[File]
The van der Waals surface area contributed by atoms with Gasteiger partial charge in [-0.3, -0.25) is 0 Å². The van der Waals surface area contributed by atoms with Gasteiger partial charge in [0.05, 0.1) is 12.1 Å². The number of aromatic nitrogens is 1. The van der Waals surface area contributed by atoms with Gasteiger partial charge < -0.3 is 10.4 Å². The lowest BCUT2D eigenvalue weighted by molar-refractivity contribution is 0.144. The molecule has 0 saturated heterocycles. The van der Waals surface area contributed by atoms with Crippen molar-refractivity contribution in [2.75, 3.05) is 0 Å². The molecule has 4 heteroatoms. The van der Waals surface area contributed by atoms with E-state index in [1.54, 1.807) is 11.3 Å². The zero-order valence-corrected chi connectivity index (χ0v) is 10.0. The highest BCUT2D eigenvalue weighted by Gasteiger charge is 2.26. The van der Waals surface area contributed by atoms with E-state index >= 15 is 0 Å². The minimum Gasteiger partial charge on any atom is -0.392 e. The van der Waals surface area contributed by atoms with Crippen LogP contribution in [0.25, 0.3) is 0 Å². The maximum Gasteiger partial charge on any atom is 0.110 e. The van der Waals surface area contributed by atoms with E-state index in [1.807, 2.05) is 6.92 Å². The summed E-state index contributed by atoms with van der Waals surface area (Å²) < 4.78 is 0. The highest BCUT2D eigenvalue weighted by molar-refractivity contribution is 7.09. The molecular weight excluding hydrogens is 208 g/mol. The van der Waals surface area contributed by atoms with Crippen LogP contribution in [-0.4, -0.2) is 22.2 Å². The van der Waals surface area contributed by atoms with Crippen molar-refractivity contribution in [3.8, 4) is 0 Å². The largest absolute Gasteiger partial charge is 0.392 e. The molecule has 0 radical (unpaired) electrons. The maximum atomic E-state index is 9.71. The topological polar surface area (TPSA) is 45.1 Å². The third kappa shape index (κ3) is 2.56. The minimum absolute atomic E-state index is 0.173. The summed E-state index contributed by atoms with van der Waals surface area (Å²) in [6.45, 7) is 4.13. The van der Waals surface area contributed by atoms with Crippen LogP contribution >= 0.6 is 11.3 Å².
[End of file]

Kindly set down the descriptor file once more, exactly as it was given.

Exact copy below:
The van der Waals surface area contributed by atoms with Gasteiger partial charge in [-0.3, -0.25) is 0 Å². The van der Waals surface area contributed by atoms with Gasteiger partial charge in [0.05, 0.1) is 12.1 Å². The number of aromatic nitrogens is 1. The van der Waals surface area contributed by atoms with Gasteiger partial charge < -0.3 is 10.4 Å². The lowest BCUT2D eigenvalue weighted by molar-refractivity contribution is 0.144. The molecule has 0 saturated heterocycles. The van der Waals surface area contributed by atoms with Crippen molar-refractivity contribution in [2.75, 3.05) is 0 Å². The molecule has 4 heteroatoms. The van der Waals surface area contributed by atoms with E-state index in [1.54, 1.807) is 11.3 Å². The zero-order valence-corrected chi connectivity index (χ0v) is 10.0. The highest BCUT2D eigenvalue weighted by Gasteiger charge is 2.26. The van der Waals surface area contributed by atoms with E-state index >= 15 is 0 Å². The minimum Gasteiger partial charge on any atom is -0.392 e. The van der Waals surface area contributed by atoms with Crippen LogP contribution in [0.25, 0.3) is 0 Å². The maximum Gasteiger partial charge on any atom is 0.110 e. The van der Waals surface area contributed by atoms with E-state index in [1.807, 2.05) is 6.92 Å². The summed E-state index contributed by atoms with van der Waals surface area (Å²) < 4.78 is 0. The highest BCUT2D eigenvalue weighted by molar-refractivity contribution is 7.09. The molecular weight excluding hydrogens is 208 g/mol. The van der Waals surface area contributed by atoms with Crippen LogP contribution in [-0.4, -0.2) is 22.2 Å². The van der Waals surface area contributed by atoms with Crippen molar-refractivity contribution in [3.8, 4) is 0 Å². The largest absolute Gasteiger partial charge is 0.392 e. The molecule has 0 radical (unpaired) electrons. The maximum atomic E-state index is 9.71. The topological polar surface area (TPSA) is 45.1 Å². The third kappa shape index (κ3) is 2.56. The minimum absolute atomic E-state index is 0.173. The summed E-state index contributed by atoms with van der Waals surface area (Å²) in [6.45, 7) is 4.13. The van der Waals surface area contributed by atoms with Crippen LogP contribution >= 0.6 is 11.3 Å².